Hurtado on the Son of Man

Enoch & the “Son of Man”
by larryhurtado

In catching up on articles in journals, I came across Daniel Boyarin, “How Enoch Can Teach Us about Jesus,” Early Christianity 2 (2011): 51-76, and am provoked to commenting on it. Essentially, Boyarin contends that in the “Similitudes” (or “Parables) of 1 Enoch we see reflected “the development of ‘The One Like a Son of Man’ of Daniel 7 [vv. 13-14] from a simile into a title” [specifically in 1 Enoch 71:14], and that “All the elements of Christology are essentially in place then in the Parables [of 1 Enoch],” “a pre-existent heavenly figure, identified as well with Wisdom, who is the Son of Man” (74).

Given that Boyarin takes 25 pages to lay out his case, I can’t attempt a full engagement in a blog-posting (I’m sure readers are relieved to know!). I will confine myself to a few observations that give some indication of why I find his discussion unsatisfactory.

First, contrary to Boyarin, the Greek expression that appears some 80 times in the NT translated “the Son of Man” is not used as a christological title. No one ever ascribes it to Jesus. No one ever asks him if he claims to be it or accuses him of doing so. And outside the Gospels (and one singular instance in Acts 7:56) the expression never functions as a confession of faith about Jesus. Contrast this with the way that “Messiah/Christ” or “Son of God” functions in the Gospels and elsewhere in the NT. As I’ve shown in a recent study, more correctly, the expression functions linguistically simply as a way of referring to Jesus (and always as a self-reference by Jesus), but doesn’t itself ascribe anything other than participation in the human race. The sentences in which the expression is used ascribe things, but not the expression itself. (See L. W. Hurtado, “Summary and Concluding Observations,” in ‘Who is This Son of Man’? The Latest Scholarship on a Puzzling Expression of the Historical Jesus, eds. L. W. Hurtado and P. L. Owen [London: T&T Clark, 2011], 159-77.)

Second, there is no evidence of “the Son of Man” used as a title of a redeemer-figure in 2nd temple Jewish texts/traditions. The expression in Daniel 7:13-14 isn’t a title but simply “one like a son of man,” i.e., a figure that looks like a human. Even in 1 Enoch we don’t have evidence of a fixed title. English translations often give that impression, but the Ethiopic (and all we have is the Ethiopic, unfortunately) uses three distinguishable expressions, indicating that the Ethiopic translators didn’t think they were dealing with a fixed title, and suggesting that the Greek (or possibly Aramaic or Syriac) that they translated didn’t have a fixed expression either. Given his focus on 1 Enoch, Boyarin would have been advised to study the Ethiopic evidence more closely and not (apparently) build a case so readily on English translations of the text. (See now especially, Darrell D. Hannah, “The Elect Son of Man of the Parables of Enoch,” in ‘Who is This Son of Man’?, pp. 130-58, for an excellent and in-depth treatment of relevant matters.)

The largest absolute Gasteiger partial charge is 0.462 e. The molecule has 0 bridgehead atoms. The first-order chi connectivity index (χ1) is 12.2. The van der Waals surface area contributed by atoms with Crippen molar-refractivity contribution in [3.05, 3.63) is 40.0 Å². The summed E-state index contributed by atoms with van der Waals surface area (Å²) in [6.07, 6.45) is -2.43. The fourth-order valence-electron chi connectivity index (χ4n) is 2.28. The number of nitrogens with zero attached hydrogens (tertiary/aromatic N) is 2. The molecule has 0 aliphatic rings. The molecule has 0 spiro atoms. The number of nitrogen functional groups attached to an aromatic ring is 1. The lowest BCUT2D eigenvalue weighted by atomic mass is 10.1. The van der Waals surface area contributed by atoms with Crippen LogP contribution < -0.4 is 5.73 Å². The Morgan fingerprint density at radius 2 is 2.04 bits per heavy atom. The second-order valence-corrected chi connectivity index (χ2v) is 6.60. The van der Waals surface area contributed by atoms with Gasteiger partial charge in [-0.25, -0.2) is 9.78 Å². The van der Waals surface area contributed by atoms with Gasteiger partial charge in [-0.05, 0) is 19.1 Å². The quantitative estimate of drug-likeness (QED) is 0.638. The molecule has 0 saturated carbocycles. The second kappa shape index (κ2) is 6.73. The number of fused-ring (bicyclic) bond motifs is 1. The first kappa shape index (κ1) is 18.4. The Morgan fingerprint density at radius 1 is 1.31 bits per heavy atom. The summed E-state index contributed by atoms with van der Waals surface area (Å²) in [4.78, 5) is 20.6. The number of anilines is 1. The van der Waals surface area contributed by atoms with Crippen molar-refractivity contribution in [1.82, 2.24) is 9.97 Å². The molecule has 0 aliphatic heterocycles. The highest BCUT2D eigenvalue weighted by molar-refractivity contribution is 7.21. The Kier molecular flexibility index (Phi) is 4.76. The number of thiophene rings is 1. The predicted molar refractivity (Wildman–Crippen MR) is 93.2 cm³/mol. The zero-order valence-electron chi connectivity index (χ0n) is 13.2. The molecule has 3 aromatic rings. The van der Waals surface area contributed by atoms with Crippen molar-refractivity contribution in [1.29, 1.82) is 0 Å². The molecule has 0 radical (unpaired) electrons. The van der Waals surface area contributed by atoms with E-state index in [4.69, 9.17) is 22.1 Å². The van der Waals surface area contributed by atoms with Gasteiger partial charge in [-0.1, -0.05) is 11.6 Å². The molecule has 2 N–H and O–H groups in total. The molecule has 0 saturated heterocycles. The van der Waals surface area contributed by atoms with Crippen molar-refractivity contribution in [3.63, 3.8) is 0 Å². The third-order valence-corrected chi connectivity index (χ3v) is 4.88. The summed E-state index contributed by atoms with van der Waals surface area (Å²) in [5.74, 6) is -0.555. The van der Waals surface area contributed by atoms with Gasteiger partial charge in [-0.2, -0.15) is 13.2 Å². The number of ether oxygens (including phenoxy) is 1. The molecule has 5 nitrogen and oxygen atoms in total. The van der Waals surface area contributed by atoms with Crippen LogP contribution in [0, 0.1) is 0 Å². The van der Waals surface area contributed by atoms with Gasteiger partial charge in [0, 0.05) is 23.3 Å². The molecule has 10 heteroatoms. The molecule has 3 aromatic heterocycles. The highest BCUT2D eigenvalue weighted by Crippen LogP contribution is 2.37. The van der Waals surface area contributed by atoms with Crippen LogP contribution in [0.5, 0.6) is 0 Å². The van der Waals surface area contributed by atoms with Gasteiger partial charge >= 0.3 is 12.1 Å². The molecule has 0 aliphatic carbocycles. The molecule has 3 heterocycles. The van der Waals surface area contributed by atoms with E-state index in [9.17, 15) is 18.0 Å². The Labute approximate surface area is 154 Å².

Third, in the reception-history of Daniel 7, there is no evidence that the figure described as “one like a son of man” was ever referred to as “the Son of Man”. Here, I can commend Maurice Casey, Son of Man: The Interpretation and Influence of Daniel 7 (London: SPCK, 1979), who shows that the figure was sometimes seen as a messianic figure but the title “The Son of Man” isn’t found.

Fourth, although there are a few instances in the Gospels where the expression “the Son of Man” is used in sentences that clearly allude to Daniel 7:13-14 (esp. Mark 14:62; 13:26 and parallels), in many (most?) other cases where the expression is used in the Gospels there is no clear allusion to Daniel. So, it’s not so clear that the expression derives from some midrashic influence of the Daniel passage.

Finally, as I’ve indicated repeatedly over about 25 years now, in fact the most significant innovation in the way Jesus was treated in earliest Christian circles wasn’t acclaiming him as Messiah or whatever, but was comprised in the programmatic way that he functioned in their devotional life/practice. I’ve repeatedly itemized the specifics of that practice, and it would be nice if other scholars who engage relevant questions either showed me wrong or acknowledged the evidence. It won’t do simply to ignore it or assert that it doesn’t matter.

In short, although the figure in 1 Enoch referred to as “the/my Elect One” and “the/my Righteous One” (and these do seem to function as titles for the figure) is a remarkable instance of ancient Jewish messianic speculation, and illustrates the diversity and midrashic creativity of ancient Jewish circles. But 1 Enoch doesn’t actually give us the secret to earliest Jesus-devotion, and doesn’t actually show us “all the elements of Christology” already in place there. It is possible to assert otherwise, but not on an adequately informed basis.

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